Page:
Complex Trauma and Spiritual Healing Power of Sufism

Since I was a 13-year-old spending recesses in the schoolyard composing poems inspired by my turbulent home life, I’ve been passionate about storytelling. My career has centered on telling thousands of stories about the interplay between economics, politics and financial markets in developing countries. I also love blogging about the ways the spiritual tradition of Islam, or the act of surrendering oneself to the Divine, unfolds in my life.

Some may say writing comes naturally to me, that it’s my calling. But not me.

Each time I sit on my worn out brown-leather couch staring at the blank Word document on my laptop, I’m overwhelmed by a feeling that this time, I will fail. The same happens when I start almost every editing assignment I get at work, day after day, year after year: a gnawing sensation consumes me that this time, I will disappoint. This time, my efforts will not be good enough.

Writing

Preparing to write, by Chris Blakeley

Self doubt is a glaring, ever-present demon in my life. It creeps up on me in the form of a sharp constriction in my upper chest in scenarios as mundane as whether the friend I’ve invited for dinner will be disappointed by the restaurant I’ve chosen — even if it happens to be a favorite. I’m sometimes so fearful of disappointing others that I feel unreasonably responsible for things that are out of my control, like the weather.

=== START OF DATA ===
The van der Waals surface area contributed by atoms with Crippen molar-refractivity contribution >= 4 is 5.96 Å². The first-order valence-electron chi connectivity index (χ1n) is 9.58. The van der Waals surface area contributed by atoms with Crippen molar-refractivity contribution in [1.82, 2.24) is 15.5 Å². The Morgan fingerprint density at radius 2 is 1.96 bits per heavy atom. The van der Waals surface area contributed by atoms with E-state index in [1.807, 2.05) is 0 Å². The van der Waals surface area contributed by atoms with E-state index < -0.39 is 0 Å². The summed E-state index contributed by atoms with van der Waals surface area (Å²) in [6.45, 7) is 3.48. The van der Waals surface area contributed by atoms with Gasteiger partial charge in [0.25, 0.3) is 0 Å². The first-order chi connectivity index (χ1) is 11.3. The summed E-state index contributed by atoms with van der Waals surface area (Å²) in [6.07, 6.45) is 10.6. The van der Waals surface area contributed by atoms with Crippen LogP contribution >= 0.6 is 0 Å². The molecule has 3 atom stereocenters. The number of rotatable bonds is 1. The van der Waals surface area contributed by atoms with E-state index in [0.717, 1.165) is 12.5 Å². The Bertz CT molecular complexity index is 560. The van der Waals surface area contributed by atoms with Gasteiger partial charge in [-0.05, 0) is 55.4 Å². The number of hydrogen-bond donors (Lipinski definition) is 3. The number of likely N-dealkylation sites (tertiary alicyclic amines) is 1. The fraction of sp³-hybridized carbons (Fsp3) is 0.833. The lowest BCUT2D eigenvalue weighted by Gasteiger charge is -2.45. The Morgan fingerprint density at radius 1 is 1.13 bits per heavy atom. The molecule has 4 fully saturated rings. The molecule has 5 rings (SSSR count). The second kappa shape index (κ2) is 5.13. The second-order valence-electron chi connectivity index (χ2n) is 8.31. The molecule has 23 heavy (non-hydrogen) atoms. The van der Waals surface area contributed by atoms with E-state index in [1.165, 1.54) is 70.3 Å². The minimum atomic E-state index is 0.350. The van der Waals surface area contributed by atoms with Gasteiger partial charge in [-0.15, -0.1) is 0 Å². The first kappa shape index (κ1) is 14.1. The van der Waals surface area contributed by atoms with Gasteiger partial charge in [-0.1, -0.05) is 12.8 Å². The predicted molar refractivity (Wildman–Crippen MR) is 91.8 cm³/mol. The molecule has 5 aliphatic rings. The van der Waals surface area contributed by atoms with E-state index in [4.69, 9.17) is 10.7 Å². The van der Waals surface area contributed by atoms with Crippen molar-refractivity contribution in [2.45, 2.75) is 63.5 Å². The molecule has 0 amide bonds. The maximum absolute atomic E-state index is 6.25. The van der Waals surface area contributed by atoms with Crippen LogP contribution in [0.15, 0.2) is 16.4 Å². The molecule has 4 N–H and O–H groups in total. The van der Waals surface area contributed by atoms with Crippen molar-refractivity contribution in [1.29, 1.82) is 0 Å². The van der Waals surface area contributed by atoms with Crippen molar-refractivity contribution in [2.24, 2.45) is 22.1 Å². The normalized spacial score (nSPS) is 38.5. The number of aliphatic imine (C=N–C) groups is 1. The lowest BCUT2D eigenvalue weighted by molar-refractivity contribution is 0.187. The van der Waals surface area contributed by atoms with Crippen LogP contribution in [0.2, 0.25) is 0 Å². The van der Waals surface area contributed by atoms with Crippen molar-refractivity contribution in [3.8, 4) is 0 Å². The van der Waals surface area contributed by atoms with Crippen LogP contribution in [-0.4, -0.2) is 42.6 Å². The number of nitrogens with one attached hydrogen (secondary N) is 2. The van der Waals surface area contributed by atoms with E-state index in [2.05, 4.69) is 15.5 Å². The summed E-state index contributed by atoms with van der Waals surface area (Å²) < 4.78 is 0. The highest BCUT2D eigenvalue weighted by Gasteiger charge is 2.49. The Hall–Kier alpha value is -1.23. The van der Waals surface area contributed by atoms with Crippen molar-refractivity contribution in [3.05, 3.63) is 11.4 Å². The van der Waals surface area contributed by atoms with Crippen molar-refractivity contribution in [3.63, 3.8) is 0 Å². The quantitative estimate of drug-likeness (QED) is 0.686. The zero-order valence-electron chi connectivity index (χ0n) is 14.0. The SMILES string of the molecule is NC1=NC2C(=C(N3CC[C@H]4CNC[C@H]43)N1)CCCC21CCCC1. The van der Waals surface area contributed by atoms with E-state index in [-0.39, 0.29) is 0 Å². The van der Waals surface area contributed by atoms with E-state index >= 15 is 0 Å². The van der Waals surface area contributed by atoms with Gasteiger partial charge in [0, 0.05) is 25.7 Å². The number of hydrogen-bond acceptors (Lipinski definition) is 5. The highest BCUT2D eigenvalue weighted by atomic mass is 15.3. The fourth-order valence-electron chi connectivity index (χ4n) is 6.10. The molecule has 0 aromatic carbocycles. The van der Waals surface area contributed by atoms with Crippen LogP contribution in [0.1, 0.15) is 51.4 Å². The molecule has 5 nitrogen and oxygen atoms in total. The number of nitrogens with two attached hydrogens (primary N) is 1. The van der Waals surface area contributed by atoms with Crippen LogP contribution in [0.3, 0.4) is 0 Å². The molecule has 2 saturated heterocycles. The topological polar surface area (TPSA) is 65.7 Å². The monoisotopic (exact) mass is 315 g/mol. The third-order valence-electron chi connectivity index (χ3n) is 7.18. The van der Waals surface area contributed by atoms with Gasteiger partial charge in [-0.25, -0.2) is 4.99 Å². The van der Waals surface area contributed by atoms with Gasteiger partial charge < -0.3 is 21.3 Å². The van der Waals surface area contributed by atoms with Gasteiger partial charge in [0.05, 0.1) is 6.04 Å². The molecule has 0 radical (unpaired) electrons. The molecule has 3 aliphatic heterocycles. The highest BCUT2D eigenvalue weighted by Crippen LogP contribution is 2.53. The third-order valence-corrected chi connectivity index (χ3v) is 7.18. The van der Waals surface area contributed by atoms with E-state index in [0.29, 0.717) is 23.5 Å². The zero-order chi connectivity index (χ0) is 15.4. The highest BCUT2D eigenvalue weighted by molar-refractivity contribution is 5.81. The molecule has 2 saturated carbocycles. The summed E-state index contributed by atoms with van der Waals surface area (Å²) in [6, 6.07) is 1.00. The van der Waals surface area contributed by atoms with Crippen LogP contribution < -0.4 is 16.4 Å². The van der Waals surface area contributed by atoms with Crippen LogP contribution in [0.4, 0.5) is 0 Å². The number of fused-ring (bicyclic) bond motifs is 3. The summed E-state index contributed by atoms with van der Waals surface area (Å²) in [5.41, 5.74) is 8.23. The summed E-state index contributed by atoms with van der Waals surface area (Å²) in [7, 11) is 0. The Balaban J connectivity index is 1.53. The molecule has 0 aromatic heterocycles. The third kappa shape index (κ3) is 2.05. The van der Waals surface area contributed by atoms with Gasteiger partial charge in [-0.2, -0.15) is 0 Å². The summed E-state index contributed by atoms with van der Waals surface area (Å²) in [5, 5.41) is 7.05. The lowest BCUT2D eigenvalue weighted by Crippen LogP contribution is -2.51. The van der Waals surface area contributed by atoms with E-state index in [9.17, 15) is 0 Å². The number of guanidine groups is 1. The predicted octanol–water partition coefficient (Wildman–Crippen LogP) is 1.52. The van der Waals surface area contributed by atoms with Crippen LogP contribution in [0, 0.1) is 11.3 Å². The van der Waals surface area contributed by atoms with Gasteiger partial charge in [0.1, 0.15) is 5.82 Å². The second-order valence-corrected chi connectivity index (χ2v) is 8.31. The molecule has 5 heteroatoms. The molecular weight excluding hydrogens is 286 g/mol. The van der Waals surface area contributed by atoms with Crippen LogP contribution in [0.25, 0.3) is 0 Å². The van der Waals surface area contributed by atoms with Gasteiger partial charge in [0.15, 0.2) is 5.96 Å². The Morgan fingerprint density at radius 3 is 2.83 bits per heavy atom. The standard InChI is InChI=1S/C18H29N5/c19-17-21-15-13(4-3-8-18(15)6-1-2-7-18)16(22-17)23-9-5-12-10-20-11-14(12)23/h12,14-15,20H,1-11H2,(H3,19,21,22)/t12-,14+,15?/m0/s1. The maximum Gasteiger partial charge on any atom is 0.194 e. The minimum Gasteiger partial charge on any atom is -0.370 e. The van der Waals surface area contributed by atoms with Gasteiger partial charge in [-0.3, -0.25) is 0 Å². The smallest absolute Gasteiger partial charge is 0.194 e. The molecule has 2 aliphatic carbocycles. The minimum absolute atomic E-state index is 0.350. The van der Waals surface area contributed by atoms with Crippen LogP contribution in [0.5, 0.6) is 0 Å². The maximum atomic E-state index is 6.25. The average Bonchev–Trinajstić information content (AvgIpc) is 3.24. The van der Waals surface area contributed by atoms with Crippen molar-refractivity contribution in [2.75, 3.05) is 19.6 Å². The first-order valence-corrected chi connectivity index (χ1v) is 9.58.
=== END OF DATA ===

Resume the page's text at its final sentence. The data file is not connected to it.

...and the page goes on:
I’d long presumed the excessive lack of confidence that lurked just beneath the surface was an inherent flaw in me; until, that is, I became aware several months ago that I suffer from a condition known as Complex trauma.

Complex trauma is a form of Post Traumatic Stress Disorder, only rather than resulting from a one-off psychological shock, it arises due to repeated, prolonged exposure to different forms of abuse, usually beginning in childhood. In researching the condition, I’ve learned how common it is. Wounds are often inflicted unwittingly and it’s easy to be oblivious to the toll they’ve taken on our psychological and spiritual health.